Sunday, May 10, 2020

The dark decade ahead




Matthew Walther



The churches all closed. Jets flying overhead. Lunatics banging pots and pans. Masked joggers, masked pizza men, masked dogs awaiting testing; everyone in the park wearing masks; no one masked in a crowd of 30 watching the armored van roll over the discarded grass clippings. A woman beaten by a police officer (off duty, of course) for refusing to wear a mask in a warehouse store. A man spits in the face of a clerk. Alcohol sales increasing by 70 percent or more, and legal dope available for curbside pickup. Standoffs, the stockpiling of weapons, protests and counter-protests with assault rifles in state capitols. The hospitals not overwhelmed but empty and staff let go. Yellow murder tape across merry-go-rounds. Children, neighbors objects of medium-level suspicion at best. Technology not a stopgap or a substitute but a condition for a new conception of bare life. Packages on doorsteps, dropped by unseen and poorly remunerated agents of the world's richest man. Children raped on camera. Domestic assault. A hundred thousand defaults piling up in the portfolio of a single regional bank. Suicide. The end of education. The end of employment. Prophets, of course, everywhere.

This is what the end of the end of history looks like. We had asked ourselves how it would appear and when. These questions mattered, and not only incidentally. They matter less now as we prepare for what I suspect will be at least a decade of immiseration on a scale unimaginable to at least three generations.

It is important to observe that this has happened because of the lockdown, not even proximately because of the virus for which the median age of death is higher than the American life expectancy. In the last century, the upheavals of the interwar period were the result of a worldwide economic depression, not of a barely remembered pandemic, serious as it might have been. We are not witnessing the long-rumored revenge of nature, but a way of life that was always unsustainable extinguishing itself.

Numbers will be sought to explain the world around us. What does it mean to say that the present crisis is somehow twice as bad as that of 2008, that a fifth of the country is out of work, that the only industry now hiring is debt collection? How are we to respond to predictions that over a hundred thousand Americans may die from what sociologists call "deaths of despair"? How can we even begin to make sense of the fact that the consequences of two and a half months will be with us for five times that many years, that a child born today will be a teenager before we return to anything that resembles even externally the precarious equilibrium to which we had been accustomed in January?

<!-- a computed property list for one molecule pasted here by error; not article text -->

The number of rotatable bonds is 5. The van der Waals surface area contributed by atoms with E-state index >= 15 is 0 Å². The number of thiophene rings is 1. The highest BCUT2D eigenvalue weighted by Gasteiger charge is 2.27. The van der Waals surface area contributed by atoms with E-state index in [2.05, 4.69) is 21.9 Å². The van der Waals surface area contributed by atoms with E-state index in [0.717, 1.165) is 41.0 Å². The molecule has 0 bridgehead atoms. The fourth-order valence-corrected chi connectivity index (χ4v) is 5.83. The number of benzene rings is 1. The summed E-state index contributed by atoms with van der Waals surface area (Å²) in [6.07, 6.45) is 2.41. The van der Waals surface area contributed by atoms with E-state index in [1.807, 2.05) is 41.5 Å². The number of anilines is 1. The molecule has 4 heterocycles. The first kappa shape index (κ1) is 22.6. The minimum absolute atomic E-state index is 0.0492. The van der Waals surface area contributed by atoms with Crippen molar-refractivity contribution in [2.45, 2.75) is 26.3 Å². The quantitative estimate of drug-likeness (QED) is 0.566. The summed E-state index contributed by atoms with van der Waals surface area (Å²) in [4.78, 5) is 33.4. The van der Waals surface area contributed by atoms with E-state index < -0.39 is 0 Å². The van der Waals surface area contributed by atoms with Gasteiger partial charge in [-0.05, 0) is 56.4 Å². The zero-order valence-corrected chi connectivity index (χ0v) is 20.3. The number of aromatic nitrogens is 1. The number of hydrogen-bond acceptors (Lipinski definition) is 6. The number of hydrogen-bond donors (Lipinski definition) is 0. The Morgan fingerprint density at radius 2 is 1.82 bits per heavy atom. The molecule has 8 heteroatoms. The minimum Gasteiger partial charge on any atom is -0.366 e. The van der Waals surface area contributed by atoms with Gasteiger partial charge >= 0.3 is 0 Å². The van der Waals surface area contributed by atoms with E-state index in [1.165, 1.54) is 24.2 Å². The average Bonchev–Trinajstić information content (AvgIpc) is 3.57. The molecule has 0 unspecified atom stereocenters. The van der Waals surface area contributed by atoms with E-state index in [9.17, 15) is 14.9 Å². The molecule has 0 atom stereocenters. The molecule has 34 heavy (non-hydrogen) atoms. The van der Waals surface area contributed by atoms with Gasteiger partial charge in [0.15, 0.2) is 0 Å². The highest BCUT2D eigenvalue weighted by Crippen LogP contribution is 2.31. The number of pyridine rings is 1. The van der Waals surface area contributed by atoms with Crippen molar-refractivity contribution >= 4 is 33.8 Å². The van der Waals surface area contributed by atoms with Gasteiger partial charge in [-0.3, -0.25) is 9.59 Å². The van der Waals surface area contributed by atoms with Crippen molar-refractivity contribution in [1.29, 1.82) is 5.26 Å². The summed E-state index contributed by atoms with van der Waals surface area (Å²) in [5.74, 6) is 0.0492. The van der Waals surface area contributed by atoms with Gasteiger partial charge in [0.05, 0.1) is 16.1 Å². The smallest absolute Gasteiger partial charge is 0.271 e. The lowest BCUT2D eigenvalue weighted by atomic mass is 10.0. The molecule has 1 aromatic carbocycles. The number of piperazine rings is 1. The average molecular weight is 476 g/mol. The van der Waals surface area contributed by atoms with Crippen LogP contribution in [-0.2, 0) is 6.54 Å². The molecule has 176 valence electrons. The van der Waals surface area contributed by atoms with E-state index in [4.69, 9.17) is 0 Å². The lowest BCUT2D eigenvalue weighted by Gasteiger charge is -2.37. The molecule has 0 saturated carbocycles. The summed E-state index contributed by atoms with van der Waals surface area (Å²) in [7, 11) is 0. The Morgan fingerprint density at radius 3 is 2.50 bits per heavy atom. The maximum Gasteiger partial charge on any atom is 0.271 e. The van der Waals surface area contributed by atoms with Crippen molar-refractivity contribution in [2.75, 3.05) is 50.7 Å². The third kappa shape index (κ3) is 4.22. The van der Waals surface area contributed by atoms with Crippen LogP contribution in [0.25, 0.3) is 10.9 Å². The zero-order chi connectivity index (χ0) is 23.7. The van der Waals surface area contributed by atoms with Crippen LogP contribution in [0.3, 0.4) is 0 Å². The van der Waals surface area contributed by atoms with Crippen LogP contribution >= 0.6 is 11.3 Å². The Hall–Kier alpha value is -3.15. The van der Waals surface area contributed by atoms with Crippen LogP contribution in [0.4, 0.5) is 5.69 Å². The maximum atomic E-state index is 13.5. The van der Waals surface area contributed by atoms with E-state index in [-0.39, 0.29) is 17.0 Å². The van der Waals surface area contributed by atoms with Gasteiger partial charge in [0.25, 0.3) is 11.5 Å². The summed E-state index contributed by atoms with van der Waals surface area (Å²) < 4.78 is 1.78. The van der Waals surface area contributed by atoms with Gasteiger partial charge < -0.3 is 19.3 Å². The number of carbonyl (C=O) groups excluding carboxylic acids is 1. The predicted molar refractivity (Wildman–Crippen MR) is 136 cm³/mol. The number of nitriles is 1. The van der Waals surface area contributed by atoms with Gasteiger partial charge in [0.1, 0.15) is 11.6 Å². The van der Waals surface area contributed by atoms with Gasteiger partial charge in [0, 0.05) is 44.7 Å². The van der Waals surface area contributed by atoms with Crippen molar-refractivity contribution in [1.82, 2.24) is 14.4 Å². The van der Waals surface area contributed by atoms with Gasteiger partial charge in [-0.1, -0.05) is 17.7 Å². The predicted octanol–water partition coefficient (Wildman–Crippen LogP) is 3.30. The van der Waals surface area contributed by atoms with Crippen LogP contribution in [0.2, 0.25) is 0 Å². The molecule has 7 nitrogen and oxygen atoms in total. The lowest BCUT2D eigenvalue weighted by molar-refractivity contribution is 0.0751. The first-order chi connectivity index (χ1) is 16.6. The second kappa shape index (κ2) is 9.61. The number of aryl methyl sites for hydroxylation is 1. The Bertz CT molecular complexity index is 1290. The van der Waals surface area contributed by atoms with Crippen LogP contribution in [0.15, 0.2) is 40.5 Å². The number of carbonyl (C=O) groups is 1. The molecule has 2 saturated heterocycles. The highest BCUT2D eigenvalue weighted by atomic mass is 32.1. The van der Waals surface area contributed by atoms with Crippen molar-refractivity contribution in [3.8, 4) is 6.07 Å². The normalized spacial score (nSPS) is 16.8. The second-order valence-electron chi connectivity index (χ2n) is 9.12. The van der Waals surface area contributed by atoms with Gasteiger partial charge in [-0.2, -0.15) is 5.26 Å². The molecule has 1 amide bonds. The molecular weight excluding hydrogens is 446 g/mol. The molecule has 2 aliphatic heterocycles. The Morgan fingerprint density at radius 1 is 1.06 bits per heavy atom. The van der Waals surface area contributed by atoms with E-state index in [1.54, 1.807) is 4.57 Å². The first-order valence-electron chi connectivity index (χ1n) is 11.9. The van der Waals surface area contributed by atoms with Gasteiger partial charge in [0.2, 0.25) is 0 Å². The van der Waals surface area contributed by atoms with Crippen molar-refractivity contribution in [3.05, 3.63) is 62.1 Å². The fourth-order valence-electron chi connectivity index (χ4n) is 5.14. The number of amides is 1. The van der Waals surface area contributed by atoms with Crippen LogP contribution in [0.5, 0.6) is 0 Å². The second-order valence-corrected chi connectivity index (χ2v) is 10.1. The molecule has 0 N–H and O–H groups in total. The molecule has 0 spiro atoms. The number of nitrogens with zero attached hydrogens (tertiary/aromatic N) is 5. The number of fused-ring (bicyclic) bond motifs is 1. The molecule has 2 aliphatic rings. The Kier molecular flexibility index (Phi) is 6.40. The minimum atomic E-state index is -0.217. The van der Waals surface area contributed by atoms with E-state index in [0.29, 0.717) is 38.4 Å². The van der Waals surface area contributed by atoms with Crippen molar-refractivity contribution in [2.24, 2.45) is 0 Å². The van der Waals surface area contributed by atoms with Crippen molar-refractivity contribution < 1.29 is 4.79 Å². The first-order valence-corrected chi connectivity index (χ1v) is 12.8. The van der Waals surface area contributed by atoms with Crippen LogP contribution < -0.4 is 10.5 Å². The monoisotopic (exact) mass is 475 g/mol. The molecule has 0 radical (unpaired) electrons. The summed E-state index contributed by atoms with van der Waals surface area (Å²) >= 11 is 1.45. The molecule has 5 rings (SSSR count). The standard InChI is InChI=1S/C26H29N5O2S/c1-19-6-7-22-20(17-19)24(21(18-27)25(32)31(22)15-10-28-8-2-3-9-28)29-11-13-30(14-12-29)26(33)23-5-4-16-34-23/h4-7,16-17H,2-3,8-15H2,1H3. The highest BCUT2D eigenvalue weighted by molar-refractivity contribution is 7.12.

Was all of this inevitable? Is it now? It is always possible to insist that we should seek another way, a path of shared work, shared purpose, and shared wealth, as our great-grandparents did long ago. But this is naive. All the problems — alienation, exploitation, addiction, despair — exacerbated during the lockdown have long been hiding in plain sight. A political system that during what we told ourselves were ordinary times could not solve the simplest of challenges (passing a federal budget in a timely manner), much less address what the president once referred to as "American carnage," will not rise to the present occasion. Instead Americans will muddle on, looking after ourselves and our families and friends as best we can, helpless in the face of transformations that we will barely notice.

Here I think foreboding is justified. Trends that were worrisome long before we had heard of the new virus are accelerating to a point at which they are probably irreversible. In the name of health, wealth, and safety I fully expect work as we know it not to return for vast swathes of the population. Instead it will be replaced by subsidies meant not to provide marginal relief to families but to keep them inside their homes in front of screens, having things sent to their doors and generating meaningless analytics data. The closest thing to a picture of the future I expect to emerge out of this crisis is the one given by Wells in The Time Machine of a civilization split between idle aristocrats totally incurious about the mysterious means by which they receive sustenance and an underclass as resentful and resourceful as it is invisible.

I hope that I am wrong about the dark years ahead of us.

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